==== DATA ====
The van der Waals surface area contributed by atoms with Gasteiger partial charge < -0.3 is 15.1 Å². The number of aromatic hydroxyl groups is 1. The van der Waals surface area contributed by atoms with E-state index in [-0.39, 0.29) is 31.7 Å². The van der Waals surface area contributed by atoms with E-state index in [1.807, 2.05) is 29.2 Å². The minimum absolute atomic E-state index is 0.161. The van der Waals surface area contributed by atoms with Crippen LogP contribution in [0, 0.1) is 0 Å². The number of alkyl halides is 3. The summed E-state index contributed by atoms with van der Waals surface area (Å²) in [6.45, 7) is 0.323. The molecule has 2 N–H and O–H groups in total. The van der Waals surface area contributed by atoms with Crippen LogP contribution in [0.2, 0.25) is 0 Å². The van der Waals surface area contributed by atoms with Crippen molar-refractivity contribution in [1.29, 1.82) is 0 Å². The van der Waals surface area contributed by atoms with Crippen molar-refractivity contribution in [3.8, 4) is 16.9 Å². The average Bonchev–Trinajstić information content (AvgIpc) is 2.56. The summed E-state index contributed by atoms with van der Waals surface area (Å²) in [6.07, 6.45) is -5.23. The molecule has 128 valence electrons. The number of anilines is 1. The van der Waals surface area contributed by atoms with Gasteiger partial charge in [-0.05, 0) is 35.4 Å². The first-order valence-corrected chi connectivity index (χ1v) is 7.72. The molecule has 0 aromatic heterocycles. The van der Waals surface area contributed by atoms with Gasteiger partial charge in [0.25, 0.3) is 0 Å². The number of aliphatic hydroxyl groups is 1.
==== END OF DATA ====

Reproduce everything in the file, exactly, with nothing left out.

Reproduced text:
The van der Waals surface area contributed by atoms with Gasteiger partial charge < -0.3 is 15.1 Å². The number of aromatic hydroxyl groups is 1. The van der Waals surface area contributed by atoms with E-state index in [-0.39, 0.29) is 31.7 Å². The van der Waals surface area contributed by atoms with E-state index in [1.807, 2.05) is 29.2 Å². The minimum absolute atomic E-state index is 0.161. The van der Waals surface area contributed by atoms with Crippen LogP contribution in [0, 0.1) is 0 Å². The number of alkyl halides is 3. The summed E-state index contributed by atoms with van der Waals surface area (Å²) in [6.45, 7) is 0.323. The molecule has 2 N–H and O–H groups in total. The van der Waals surface area contributed by atoms with Crippen LogP contribution in [0.2, 0.25) is 0 Å². The van der Waals surface area contributed by atoms with Crippen molar-refractivity contribution in [1.29, 1.82) is 0 Å². The van der Waals surface area contributed by atoms with Crippen molar-refractivity contribution in [3.8, 4) is 16.9 Å². The average Bonchev–Trinajstić information content (AvgIpc) is 2.56. The summed E-state index contributed by atoms with van der Waals surface area (Å²) in [6.07, 6.45) is -5.23. The molecule has 128 valence electrons. The number of anilines is 1. The van der Waals surface area contributed by atoms with Gasteiger partial charge in [-0.05, 0) is 35.4 Å². The first-order valence-corrected chi connectivity index (χ1v) is 7.72. The molecule has 0 aromatic heterocycles. The van der Waals surface area contributed by atoms with Gasteiger partial charge in [0.25, 0.3) is 0 Å². The number of aliphatic hydroxyl groups is 1.